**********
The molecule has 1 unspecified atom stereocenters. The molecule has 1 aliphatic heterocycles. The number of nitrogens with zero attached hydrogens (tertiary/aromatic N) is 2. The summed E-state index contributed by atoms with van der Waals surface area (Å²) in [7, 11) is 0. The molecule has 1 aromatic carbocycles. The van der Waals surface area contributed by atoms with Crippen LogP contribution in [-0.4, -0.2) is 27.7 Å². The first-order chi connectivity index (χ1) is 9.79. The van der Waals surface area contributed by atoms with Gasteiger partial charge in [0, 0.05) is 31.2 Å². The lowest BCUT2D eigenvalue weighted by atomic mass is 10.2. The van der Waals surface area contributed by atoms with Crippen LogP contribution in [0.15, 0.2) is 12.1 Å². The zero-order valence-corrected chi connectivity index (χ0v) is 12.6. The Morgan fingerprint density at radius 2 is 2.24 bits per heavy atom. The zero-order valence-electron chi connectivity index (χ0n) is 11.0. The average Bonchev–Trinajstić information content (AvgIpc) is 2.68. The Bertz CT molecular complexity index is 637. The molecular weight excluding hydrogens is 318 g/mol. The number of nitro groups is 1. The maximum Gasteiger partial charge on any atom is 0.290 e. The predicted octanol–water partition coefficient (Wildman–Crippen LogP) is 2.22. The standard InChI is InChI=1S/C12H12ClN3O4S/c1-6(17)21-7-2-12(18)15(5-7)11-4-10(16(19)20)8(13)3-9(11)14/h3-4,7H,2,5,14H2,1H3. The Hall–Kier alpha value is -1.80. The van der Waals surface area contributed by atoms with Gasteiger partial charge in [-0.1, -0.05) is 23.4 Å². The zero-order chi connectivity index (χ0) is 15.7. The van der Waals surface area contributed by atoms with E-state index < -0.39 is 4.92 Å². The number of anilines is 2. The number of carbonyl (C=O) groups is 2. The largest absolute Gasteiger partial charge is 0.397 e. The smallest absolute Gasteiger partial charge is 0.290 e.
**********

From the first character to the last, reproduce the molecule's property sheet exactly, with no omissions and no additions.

The molecule has 1 unspecified atom stereocenters. The molecule has 1 aliphatic heterocycles. The number of nitrogens with zero attached hydrogens (tertiary/aromatic N) is 2. The summed E-state index contributed by atoms with van der Waals surface area (Å²) in [7, 11) is 0. The molecule has 1 aromatic carbocycles. The van der Waals surface area contributed by atoms with Crippen LogP contribution in [-0.4, -0.2) is 27.7 Å². The first-order chi connectivity index (χ1) is 9.79. The van der Waals surface area contributed by atoms with Gasteiger partial charge in [0, 0.05) is 31.2 Å². The lowest BCUT2D eigenvalue weighted by atomic mass is 10.2. The van der Waals surface area contributed by atoms with Crippen LogP contribution in [0.15, 0.2) is 12.1 Å². The zero-order valence-corrected chi connectivity index (χ0v) is 12.6. The Morgan fingerprint density at radius 2 is 2.24 bits per heavy atom. The zero-order valence-electron chi connectivity index (χ0n) is 11.0. The average Bonchev–Trinajstić information content (AvgIpc) is 2.68. The Bertz CT molecular complexity index is 637. The molecular weight excluding hydrogens is 318 g/mol. The number of nitro groups is 1. The maximum Gasteiger partial charge on any atom is 0.290 e. The predicted octanol–water partition coefficient (Wildman–Crippen LogP) is 2.22. The standard InChI is InChI=1S/C12H12ClN3O4S/c1-6(17)21-7-2-12(18)15(5-7)11-4-10(16(19)20)8(13)3-9(11)14/h3-4,7H,2,5,14H2,1H3. The Hall–Kier alpha value is -1.80. The van der Waals surface area contributed by atoms with Gasteiger partial charge in [-0.1, -0.05) is 23.4 Å². The zero-order chi connectivity index (χ0) is 15.7. The van der Waals surface area contributed by atoms with E-state index < -0.39 is 4.92 Å². The number of anilines is 2. The number of carbonyl (C=O) groups is 2. The largest absolute Gasteiger partial charge is 0.397 e. The smallest absolute Gasteiger partial charge is 0.290 e.